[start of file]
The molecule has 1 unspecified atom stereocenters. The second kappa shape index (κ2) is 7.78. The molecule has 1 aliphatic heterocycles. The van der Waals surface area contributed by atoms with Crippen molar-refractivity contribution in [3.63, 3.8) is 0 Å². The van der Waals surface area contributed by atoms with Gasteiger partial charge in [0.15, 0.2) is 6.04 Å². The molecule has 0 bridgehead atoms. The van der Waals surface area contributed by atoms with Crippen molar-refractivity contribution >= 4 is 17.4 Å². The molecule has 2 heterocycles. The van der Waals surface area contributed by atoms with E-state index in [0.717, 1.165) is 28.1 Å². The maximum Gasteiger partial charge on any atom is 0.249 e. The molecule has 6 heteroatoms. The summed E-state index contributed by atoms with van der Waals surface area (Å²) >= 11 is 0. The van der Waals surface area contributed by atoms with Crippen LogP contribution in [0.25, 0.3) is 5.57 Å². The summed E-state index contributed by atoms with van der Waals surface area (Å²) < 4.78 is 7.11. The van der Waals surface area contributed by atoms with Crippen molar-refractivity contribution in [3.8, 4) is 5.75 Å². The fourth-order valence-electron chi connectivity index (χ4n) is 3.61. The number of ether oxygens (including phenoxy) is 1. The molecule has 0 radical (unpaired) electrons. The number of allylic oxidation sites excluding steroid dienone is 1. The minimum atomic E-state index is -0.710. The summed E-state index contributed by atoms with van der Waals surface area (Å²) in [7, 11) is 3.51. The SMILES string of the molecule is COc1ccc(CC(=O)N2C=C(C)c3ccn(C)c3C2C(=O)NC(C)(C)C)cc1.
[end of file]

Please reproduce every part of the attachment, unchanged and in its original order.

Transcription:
The molecule has 1 unspecified atom stereocenters. The second kappa shape index (κ2) is 7.78. The molecule has 1 aliphatic heterocycles. The van der Waals surface area contributed by atoms with Crippen molar-refractivity contribution in [3.63, 3.8) is 0 Å². The van der Waals surface area contributed by atoms with Gasteiger partial charge in [0.15, 0.2) is 6.04 Å². The molecule has 0 bridgehead atoms. The van der Waals surface area contributed by atoms with Crippen molar-refractivity contribution >= 4 is 17.4 Å². The molecule has 2 heterocycles. The van der Waals surface area contributed by atoms with E-state index in [0.717, 1.165) is 28.1 Å². The maximum Gasteiger partial charge on any atom is 0.249 e. The molecule has 6 heteroatoms. The summed E-state index contributed by atoms with van der Waals surface area (Å²) >= 11 is 0. The van der Waals surface area contributed by atoms with Crippen LogP contribution in [0.25, 0.3) is 5.57 Å². The summed E-state index contributed by atoms with van der Waals surface area (Å²) < 4.78 is 7.11. The van der Waals surface area contributed by atoms with Crippen molar-refractivity contribution in [3.8, 4) is 5.75 Å². The fourth-order valence-electron chi connectivity index (χ4n) is 3.61. The number of ether oxygens (including phenoxy) is 1. The molecule has 0 radical (unpaired) electrons. The number of allylic oxidation sites excluding steroid dienone is 1. The minimum atomic E-state index is -0.710. The summed E-state index contributed by atoms with van der Waals surface area (Å²) in [7, 11) is 3.51. The SMILES string of the molecule is COc1ccc(CC(=O)N2C=C(C)c3ccn(C)c3C2C(=O)NC(C)(C)C)cc1.